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THE MUSINGS OF A TRADITIONAL SOUTHERN DEMOCRAT

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Sid in his law office where he sits when meeting with clients. Observant eyes will notice the statuette of one of Sid's favorite Democrats.

Friday, January 28, 2011

Senate Tea Party Caucus holds first meeting without some who had embraced banner

From The Washington Post:

The Republican senators who rode the tea party wave to victory in the fall are now weighing whether that label will help them on Capitol Hill or become a scarlet letter.

Thursday offered the first clear illustration of their situation as the newly formed Senate Tea Party Caucus held its inaugural meeting without three of the senators who won election under the tea party banner.

"I sprang from the tea party and have great respect for what it represents," said Sen. Ronald H. Johnson (R-Wis.), a polyester and plastics manufacturer who entered politics last year and defeated Sen. Russell Feingold, a Democrat who had held his seat for 18 years.

Johnson emerged as one of the tea party movement's bright stars but has decided not to join the Tea Party Caucus because he fears doing so could be divisive. Instead, he wants to bring tea party ideas under the broader Republican umbrella.

"The reason I ran for the U.S. Senate was to not only stop the Obama agenda but reverse it," he said in a statement. "I believe our best chance of doing that is to work towards a unified Republican Conference so that's where I will put my energy."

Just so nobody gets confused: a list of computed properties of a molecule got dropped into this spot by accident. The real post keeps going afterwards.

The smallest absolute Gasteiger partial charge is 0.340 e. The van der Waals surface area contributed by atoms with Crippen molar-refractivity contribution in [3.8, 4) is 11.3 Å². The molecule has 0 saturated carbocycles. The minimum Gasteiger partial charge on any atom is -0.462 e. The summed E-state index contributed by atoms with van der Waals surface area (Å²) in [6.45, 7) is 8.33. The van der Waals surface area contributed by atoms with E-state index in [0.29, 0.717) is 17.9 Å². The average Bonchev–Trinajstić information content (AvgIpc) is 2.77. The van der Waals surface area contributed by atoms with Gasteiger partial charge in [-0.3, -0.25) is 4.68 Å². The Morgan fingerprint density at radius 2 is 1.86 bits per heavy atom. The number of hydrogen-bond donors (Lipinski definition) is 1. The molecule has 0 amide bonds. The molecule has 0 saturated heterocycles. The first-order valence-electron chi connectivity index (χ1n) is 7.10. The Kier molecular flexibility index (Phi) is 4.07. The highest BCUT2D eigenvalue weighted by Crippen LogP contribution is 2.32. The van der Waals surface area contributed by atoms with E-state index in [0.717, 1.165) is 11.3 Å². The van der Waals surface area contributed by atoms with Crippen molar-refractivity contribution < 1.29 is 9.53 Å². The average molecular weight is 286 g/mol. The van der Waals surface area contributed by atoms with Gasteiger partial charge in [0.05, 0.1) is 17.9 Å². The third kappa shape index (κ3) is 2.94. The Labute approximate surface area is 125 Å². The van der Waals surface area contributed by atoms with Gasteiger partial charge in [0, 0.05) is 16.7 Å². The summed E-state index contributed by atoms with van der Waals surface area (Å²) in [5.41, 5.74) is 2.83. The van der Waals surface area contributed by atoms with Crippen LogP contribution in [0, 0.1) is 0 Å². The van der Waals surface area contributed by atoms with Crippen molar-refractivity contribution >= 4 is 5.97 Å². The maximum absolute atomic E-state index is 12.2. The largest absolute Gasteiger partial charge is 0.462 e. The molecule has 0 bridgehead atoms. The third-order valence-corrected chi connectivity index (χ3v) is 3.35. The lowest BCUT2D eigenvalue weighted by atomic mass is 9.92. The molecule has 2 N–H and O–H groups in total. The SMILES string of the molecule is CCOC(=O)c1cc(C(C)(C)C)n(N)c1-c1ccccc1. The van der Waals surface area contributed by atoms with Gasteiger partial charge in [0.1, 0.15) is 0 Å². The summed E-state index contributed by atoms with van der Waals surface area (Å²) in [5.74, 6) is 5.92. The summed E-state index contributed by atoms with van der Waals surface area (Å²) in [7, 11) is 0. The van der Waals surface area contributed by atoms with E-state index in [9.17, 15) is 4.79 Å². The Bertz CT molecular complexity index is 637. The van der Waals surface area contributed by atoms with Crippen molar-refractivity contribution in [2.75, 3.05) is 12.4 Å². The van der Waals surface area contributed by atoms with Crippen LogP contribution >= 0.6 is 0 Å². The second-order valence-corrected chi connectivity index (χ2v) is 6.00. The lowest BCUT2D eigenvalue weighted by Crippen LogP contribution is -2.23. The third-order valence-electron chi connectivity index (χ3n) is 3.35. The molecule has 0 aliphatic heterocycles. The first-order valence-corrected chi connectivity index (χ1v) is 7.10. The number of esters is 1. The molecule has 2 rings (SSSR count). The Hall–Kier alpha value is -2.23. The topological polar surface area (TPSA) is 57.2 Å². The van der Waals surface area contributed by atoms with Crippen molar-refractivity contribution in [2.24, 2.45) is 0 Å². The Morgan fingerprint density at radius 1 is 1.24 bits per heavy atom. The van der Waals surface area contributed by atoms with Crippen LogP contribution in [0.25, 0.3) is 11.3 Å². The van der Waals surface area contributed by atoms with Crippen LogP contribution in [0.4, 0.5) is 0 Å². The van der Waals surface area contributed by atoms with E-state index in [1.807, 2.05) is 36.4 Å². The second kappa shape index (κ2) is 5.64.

The decisions of Johnson and Sens. Marco Rubio (R-Fla.) and Patrick J. Toomey (R-Pa.) not to join the Tea Party Caucus underscore the fissures within the Republican Party as it seeks to build an effective governing coalition in Washington while satisfying an emboldened conservative base outside the Beltway. And for the tea party, the new Congress presents a test of whether the movement's activist momentum can continue within the rhythms and business of governing.

Freshman Sens. Rand Paul (R-Ky.) and Mike Lee (R-Utah) joined Sen. Jim DeMint (R-S.C.) in starting the Tea Party Caucus as a venue for promoting tea party ideals - cutting spending and bringing down the federal debt, for example. The only other senator to join was freshman Jerry Moran (R-Kan.).

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